The first act went well. Not a creature was stirring in the audience, not even Griffin. The minute his attention would begin to wander, a large rat would run across the stage, or a snow ball fight would break out, or a horse would start to dance.
And then another rat would run across the stage.
As for Natasha, who had never seen a ballet before, she was just held spell bound by the entire production. Out in the lobby during the intermission, she danced and twirled; while Griffin went off to the washroom.
"Grandpa, grandpa!" Natasha suddenly called in a loud stage whisper.
I turned to find her standing directly behind one of the few members of the audience who had actually dressed up for the occasion. Natasha waved me over urgently and then pointed my gaze down at the woman's shoes.
"Have you ever seen high heels so big!" Natasha's eyes lit up.
The young woman was wearing a little black dress and stiletto heels and was standing in earnest conversation with a small group of people.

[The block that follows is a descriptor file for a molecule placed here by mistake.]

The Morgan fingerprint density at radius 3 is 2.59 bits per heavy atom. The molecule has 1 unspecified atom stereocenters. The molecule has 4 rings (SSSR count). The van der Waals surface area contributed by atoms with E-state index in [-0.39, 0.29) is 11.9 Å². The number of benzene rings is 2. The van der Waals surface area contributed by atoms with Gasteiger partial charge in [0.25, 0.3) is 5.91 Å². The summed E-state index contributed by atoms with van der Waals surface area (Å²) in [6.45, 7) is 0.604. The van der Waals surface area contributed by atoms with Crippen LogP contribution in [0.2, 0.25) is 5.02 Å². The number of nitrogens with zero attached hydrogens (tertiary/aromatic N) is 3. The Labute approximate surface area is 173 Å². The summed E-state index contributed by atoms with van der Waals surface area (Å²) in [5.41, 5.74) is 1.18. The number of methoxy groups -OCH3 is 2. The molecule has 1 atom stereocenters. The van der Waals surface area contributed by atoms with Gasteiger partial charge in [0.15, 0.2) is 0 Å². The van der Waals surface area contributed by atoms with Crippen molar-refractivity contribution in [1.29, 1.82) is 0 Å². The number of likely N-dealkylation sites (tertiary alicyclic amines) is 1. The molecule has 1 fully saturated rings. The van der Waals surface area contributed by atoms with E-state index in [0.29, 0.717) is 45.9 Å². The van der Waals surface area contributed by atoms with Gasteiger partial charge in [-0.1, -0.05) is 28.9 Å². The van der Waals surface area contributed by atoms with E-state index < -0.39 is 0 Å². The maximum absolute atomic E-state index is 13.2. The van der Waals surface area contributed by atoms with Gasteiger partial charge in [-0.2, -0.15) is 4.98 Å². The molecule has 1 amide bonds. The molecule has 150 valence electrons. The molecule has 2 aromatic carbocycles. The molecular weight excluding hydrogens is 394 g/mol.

All around us other people were surreptitiously glancing down at the shoes in question. The young woman was doing a good job of pretending she neither heard Natasha's booming whisper nor the attention she was gathering from others. The only outward sign she was aware of the commotion at all was a slight reddening around the back of her neck.
She and I were saved by the bell and the arrival of Griffin back from the washroom ("Griffin, Griffin come and see!" "NO Natasha, those bells mean its time we went in for the second act.")and back we went.
Unfortunately the second act is largely comprised of exquisite dancing which held Natasha entranced, but its beauty began to wear on Griffin after a while. He began to wriggle and then crawled up on his mother's knee.
The Sugar Plum Fairy appeared out of a huge Faberge Egg and leaped and twirled and bowed and danced gracefully across the stage. Griffin twitched and shrugged and shifted.
"Mom," he said in a whisper.
"It's not long now until its over buddy," Heather reassured him.
"But its just the same music played over and over." Griffin complained.
Heather laughed. I laughed. The people around us snickered.
"Too bad someone didn't mention that to Tchaikovsky when he wrote this, then maybe he'd have had something." Heather told him.
"Ya," Griffin agreed.
And I was left wondering just how big a hit Peter Illyich Tchaikovsky would have been if only he'd had Griffin around to advise him.
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